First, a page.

We take for granted many of the innovations set in motion by Luther that presently form western society. It is appropriate that we give Luther this small moment of recognition.

Sources:

Is Williamson County the Australia of America? Williamson County’s Most Feared Bugs

By Lance Hickerson, Reference Department

Someone told me they thought that living in Williamson County is like living in the “Australia of America.”  Just like in Australia, there are many strange bugs here as compared to the rest of the world.  This is most certainly an overstatement, but due to our mild winters, Williamson County does have significant insect concerns.  Some insects are mostly nuisances, such as Japanese Beetles munching on tree leaves.  Other insects, however, can cause significant injury or damage.  What follows are five of the bugs of Tennessee that register higher degrees of fear among residents of our area.  We will go from number five to number one.

Numbers Five and Four:  Hard working but harmful Beetles or Borers.  Most give little thought to various beetles that fly about our area, but those who manage our forests and those who love beautiful landscape trees soon learn to respect the menace that certain beetles pose.    Landowners and cities see some of their favorite, older shade trees die within three years after being attacked by the Southern Pine Beetle and the Emerald Ash Borer.

5. Emerald Ash Borers (EAB)

Adults are dark green and fly in Tennessee especially in May and June.  They spend the rest of the year as larvae eating away under the bark of ash trees, leading to the decline and death of their host tree.  EABs emerge from the trees as adults and leave a small, distinctive D-shaped hole in the bark.

4. The Southern Pine Beetle

It is native to our area, causing extensive damage to pine trees during times when its population expands.   When Tennessee’s southern pine beetle population gradually began to build in 1998, the beetles killed close to 350,000 acres and $358 million of pine in the years that followed.

3. Imported Fire Ants (IFA)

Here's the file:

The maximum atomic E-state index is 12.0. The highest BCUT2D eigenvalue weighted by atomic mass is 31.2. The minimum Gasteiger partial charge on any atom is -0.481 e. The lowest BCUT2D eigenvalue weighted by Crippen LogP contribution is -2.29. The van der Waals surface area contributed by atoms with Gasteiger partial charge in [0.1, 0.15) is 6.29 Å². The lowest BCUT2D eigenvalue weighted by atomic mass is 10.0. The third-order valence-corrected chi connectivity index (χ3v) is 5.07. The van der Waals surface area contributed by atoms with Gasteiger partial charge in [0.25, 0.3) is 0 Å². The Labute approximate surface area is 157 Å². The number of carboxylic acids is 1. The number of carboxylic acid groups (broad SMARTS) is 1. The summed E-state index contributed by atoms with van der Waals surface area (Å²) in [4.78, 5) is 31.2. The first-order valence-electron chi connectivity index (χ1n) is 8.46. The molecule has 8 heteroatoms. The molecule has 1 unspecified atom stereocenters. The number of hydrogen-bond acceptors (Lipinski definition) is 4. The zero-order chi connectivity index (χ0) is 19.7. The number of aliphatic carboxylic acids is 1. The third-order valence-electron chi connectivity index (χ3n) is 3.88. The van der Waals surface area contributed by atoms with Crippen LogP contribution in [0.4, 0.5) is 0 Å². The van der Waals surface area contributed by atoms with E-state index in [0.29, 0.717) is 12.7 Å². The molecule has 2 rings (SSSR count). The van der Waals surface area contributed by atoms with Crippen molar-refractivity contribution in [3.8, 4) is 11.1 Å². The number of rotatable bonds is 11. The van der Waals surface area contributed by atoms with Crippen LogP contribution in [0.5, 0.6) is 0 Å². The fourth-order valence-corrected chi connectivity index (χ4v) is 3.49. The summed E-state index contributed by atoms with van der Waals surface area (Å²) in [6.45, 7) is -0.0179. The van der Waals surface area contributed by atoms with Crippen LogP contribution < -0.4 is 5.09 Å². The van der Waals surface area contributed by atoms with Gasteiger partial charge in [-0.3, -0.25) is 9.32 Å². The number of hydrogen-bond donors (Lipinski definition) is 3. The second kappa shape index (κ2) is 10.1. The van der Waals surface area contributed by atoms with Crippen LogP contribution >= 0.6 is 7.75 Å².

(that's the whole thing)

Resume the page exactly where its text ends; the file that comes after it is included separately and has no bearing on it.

Lest the reader think I am exaggerating, I will quote from the Tennessee Department of Agriculture regarding this newcomer to the county which has a low tolerance for humans.

Imported Fire Ants (IFA) were accidentally introduced into the United States from South America, beginning in about 1918, and have spread to many counties in Tennessee, including Williamson County….   Imported Fire Ants are very aggressive when disturbed and cause a painful sting that produces a small white pustule about 8-24 hours following the sting.

Fire ant colonies build mounds that may be 10 inches or more in height, 15 inches or more in diameter, and 3 feet or more in depth. ….

Imported Fire Ants cause harm and economic losses in a variety of ways.  Stings from fire ants inflict intense pain to millions of Americans each year with thousands requiring medical treatment.  A small number of people develop a life-threatening allergic reaction to IFA stings.  The number of human fatalities resulting from IFA stings is not known due to lack documentation.  However, there have been confirmed deaths due to IFA in Texas, Louisiana, Mississippi, Alabama, Georgia, and Florida.  Imported Fire Ants also attack and kill domestic animals and wildlife as well as destroy seedling corn, soybeans, and other crops.  Fire ant mounds can damage farm equipment and lawn mowers.   IFA are attracted to electrical equipment and chew on insulation, resulting in short circuits and interference with switching mechanisms.  Fire ants can shut down air conditioners, traffic signal boxes, and even airport runway lights.  Approximately $2 billion in damage, including costs for insecticide for fire ant suppression and eradication, is caused by IFA in the United States each year.” [https://www.tn.gov/agriculture/article/ag-businesses-ifa]

 

Wiki commons “Face of a southern yellowjacket”

2. Yellowjackets (Paper Wasps, and Hornets runners up)

UT Assistant Professor of Entomology, Karen Vail, tells us:  “Yellowjackets are often considered the most dangerous stinging insects in the United States. They are more unpredictable than honey bees and will sting readily if their nest is disturbed….. During late summer and fall, yellowjacket colonies are near maturity and large numbers of workers forage for food.  Sweets support large populations of foraging

wasps. They are particularly fond of sweets (e.g., fruit, soft drinks, ice cream, beer), but they will also eat meats, potato salad and just about anything we eat.”

Many county residents are unaware of where yellowjackets build their paper nest.  They nest mostly  underground, which makes their presence harder to detect.  They can be highly aggressive and sting multiple times.

 

Public Domain, Wiki

1. The Brown Recluse Spider

The most feared bug of Tennessee as reported by several exterminators is the brown recluse spider.
Most of us are familiar with the Brown Recluse, if not by sight, then certainly by its reputation.  I have unfortunate personal experience with the Brown Recluse, receiving two bites over the years that left the horrendous pain and scars that their bites can sometimes do.